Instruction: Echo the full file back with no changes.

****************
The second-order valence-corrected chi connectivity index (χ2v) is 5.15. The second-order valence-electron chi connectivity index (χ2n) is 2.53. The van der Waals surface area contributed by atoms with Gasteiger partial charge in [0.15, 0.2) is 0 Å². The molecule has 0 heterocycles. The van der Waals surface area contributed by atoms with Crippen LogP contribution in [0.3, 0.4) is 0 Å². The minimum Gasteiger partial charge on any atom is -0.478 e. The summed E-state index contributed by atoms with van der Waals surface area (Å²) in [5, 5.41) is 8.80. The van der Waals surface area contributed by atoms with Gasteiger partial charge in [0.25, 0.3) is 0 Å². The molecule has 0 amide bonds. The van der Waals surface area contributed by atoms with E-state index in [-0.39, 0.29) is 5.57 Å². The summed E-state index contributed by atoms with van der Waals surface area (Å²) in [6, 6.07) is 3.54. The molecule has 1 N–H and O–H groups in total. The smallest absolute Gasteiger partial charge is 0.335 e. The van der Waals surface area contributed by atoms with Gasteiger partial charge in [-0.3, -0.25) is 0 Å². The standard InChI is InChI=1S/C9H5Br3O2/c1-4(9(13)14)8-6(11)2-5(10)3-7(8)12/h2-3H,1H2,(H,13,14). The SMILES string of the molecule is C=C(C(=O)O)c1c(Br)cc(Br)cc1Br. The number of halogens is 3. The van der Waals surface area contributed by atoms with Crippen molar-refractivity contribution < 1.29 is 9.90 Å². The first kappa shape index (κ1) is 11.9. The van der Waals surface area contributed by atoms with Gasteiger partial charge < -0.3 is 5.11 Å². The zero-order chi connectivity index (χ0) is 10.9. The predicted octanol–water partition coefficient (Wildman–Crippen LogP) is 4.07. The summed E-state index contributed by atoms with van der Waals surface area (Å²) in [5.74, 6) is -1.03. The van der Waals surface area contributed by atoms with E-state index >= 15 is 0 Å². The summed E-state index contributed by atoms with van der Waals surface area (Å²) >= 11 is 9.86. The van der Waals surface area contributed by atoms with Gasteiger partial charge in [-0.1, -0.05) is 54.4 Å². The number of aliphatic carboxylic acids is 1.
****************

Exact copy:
The second-order valence-corrected chi connectivity index (χ2v) is 5.15. The second-order valence-electron chi connectivity index (χ2n) is 2.53. The van der Waals surface area contributed by atoms with Gasteiger partial charge in [0.15, 0.2) is 0 Å². The molecule has 0 heterocycles. The van der Waals surface area contributed by atoms with Crippen LogP contribution in [0.3, 0.4) is 0 Å². The minimum Gasteiger partial charge on any atom is -0.478 e. The summed E-state index contributed by atoms with van der Waals surface area (Å²) in [5, 5.41) is 8.80. The van der Waals surface area contributed by atoms with Gasteiger partial charge in [0.25, 0.3) is 0 Å². The molecule has 0 amide bonds. The van der Waals surface area contributed by atoms with E-state index in [-0.39, 0.29) is 5.57 Å². The summed E-state index contributed by atoms with van der Waals surface area (Å²) in [6, 6.07) is 3.54. The molecule has 1 N–H and O–H groups in total. The smallest absolute Gasteiger partial charge is 0.335 e. The van der Waals surface area contributed by atoms with Gasteiger partial charge in [-0.3, -0.25) is 0 Å². The standard InChI is InChI=1S/C9H5Br3O2/c1-4(9(13)14)8-6(11)2-5(10)3-7(8)12/h2-3H,1H2,(H,13,14). The SMILES string of the molecule is C=C(C(=O)O)c1c(Br)cc(Br)cc1Br. The number of halogens is 3. The van der Waals surface area contributed by atoms with Crippen molar-refractivity contribution < 1.29 is 9.90 Å². The first kappa shape index (κ1) is 11.9. The van der Waals surface area contributed by atoms with Gasteiger partial charge < -0.3 is 5.11 Å². The zero-order chi connectivity index (χ0) is 10.9. The predicted octanol–water partition coefficient (Wildman–Crippen LogP) is 4.07. The summed E-state index contributed by atoms with van der Waals surface area (Å²) in [5.74, 6) is -1.03. The van der Waals surface area contributed by atoms with E-state index >= 15 is 0 Å². The summed E-state index contributed by atoms with van der Waals surface area (Å²) >= 11 is 9.86. The van der Waals surface area contributed by atoms with Gasteiger partial charge in [-0.1, -0.05) is 54.4 Å². The number of aliphatic carboxylic acids is 1.